Email marketing: Back from the digital stone-age

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Email marketing: Back from the digital stone-age

By Brendan Els

For many years email marketing has been the ugly duckling of the marketing world. Unsolicited, unsightly, and certainly unhelpful, no wonder some marketers regard it as a relic of the digital stone-age.

But this is rapidly changing. Email marketing is receiving a profound overhaul thanks to new, innovative technology. It’s being transformed from a stagnant, clunky process, to one that is dynamic – not just in the interactivity of the content, but also the management of campaigns.

Email more acceptable

As people have become more comfortable with online shopping, their acceptance of marketing related emails has also increased. Why not sign up for the weekly or even daily newsletter that brings relevant deals and the odd discount straight to your inbox? This has seen the reuptake of email as an effective marketing strategy, and every single website worth its salt has an email subscription built in to it to grab prospective clients.

That said, two new technologies that specifically highlight email’s increased functionality include the bypassing of email form pages (click-to-call) and click-trigger (read-to-lead). Often found in email campaigns, readers need to click on a link to receive further information. From there they are then taken to a webpage where they have to fill in a form. The drop-off rate for this is staggeringly high (as much as 90%), since readers simply do not want to, yet again, provide further information just to receive a call. ‘Click-to-call’ technology bypasses this annoying form altogether, notifying a call-centre agent as soon as the customer clicks. The customer is directed to a ‘thank you’ page which notes that they can expect a call soon. This is of course dependent on the company having the client’s detail in their database.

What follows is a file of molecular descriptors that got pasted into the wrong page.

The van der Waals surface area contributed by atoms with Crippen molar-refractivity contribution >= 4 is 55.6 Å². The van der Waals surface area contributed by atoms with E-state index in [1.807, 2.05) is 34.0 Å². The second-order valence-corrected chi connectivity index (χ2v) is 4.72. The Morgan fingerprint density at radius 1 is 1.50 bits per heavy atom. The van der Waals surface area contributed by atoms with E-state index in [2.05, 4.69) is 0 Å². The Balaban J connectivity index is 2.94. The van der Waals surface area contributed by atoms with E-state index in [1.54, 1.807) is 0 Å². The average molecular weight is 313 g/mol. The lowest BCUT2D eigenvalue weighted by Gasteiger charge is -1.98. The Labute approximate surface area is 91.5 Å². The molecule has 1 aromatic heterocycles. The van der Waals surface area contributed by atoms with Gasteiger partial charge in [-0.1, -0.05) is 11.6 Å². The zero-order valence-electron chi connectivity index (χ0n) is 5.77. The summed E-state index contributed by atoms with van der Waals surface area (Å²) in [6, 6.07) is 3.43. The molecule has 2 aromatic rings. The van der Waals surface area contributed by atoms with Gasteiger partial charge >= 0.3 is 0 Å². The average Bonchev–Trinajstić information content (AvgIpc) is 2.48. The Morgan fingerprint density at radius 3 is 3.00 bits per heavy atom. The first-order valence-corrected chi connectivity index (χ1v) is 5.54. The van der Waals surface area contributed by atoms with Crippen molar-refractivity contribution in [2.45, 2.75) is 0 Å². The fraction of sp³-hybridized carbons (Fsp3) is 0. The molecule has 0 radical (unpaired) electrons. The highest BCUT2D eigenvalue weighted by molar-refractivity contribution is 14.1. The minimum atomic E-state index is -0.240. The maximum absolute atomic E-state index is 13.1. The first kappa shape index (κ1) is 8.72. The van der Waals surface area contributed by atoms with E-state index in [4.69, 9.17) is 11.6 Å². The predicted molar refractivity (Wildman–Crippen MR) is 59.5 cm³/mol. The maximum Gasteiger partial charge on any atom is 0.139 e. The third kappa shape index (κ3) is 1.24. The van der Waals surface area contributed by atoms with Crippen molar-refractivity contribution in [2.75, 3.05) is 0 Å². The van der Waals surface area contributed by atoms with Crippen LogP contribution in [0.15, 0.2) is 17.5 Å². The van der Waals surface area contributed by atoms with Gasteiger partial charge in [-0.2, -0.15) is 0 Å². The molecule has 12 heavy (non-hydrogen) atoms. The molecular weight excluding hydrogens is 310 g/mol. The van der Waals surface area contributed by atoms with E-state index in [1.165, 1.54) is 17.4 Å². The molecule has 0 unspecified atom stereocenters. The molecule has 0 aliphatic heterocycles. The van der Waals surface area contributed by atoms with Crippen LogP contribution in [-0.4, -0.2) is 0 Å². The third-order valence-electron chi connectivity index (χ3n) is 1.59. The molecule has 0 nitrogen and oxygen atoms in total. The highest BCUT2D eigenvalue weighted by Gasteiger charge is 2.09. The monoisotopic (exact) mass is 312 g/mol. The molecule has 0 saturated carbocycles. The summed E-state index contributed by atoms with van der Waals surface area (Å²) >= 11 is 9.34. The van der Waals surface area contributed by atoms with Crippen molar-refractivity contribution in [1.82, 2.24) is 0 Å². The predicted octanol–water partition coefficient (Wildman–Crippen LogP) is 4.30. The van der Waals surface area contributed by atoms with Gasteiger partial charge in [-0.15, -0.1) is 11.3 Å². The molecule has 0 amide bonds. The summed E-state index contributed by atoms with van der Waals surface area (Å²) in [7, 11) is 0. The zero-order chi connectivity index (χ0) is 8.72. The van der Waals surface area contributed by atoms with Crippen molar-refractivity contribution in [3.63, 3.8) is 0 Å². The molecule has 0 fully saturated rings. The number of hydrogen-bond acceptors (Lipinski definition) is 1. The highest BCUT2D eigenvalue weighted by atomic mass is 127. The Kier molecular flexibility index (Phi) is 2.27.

Tracking email behaviour 

Read-to-lead technology is another way to make sense of email behaviour. It allows companies to track users’ interest on emails, updating a database on the backend that logs individual users’ clicks. If, for example, a pet insurance company notices a specific user has clicked on more than three email articles, it notifies a call centre agent to phone him/her after the latest click. Initiating a soft-call this way increases the chances of customer engagement and ups the probability of a sale.       

Doing all this does not require a certificate in advanced programming, since initiating and executing email campaigns have become no more difficult than having a passing knowledge of spreadsheets. Most marketers need an afternoon to understand the system and could have a campaign ready before leaving for home.

It’s the content that matters 

Finally, it’s not just the technology that is improving the email experience, since there’s also a shift in perception regarding content. In our opinion content marketing and email marketing go hand-in-hand, because the email recipient gets to engage with relevant articles which can lead them into a logical purchasing cycle. Marketers need to think about what they can offer the client in terms of relevant, helpful content, and not just hard-sell pitches that makes them unsubscribe after the first email. After all, the reason why they might have subscribed to your email in the first place is that they believed it would hold some kind of value to them.

Underlying all this is the fundamental principle that marketers need to send emails that those on their mailing list who would want to receive them. Nothing more, nothing less. However, having the lead-generation system to support this is an extremely beneficial value-added element, and the true way to drag email marketing kicking and screaming out of the digital stone-age.

Article originally published on 13 June 2018 The Media Online

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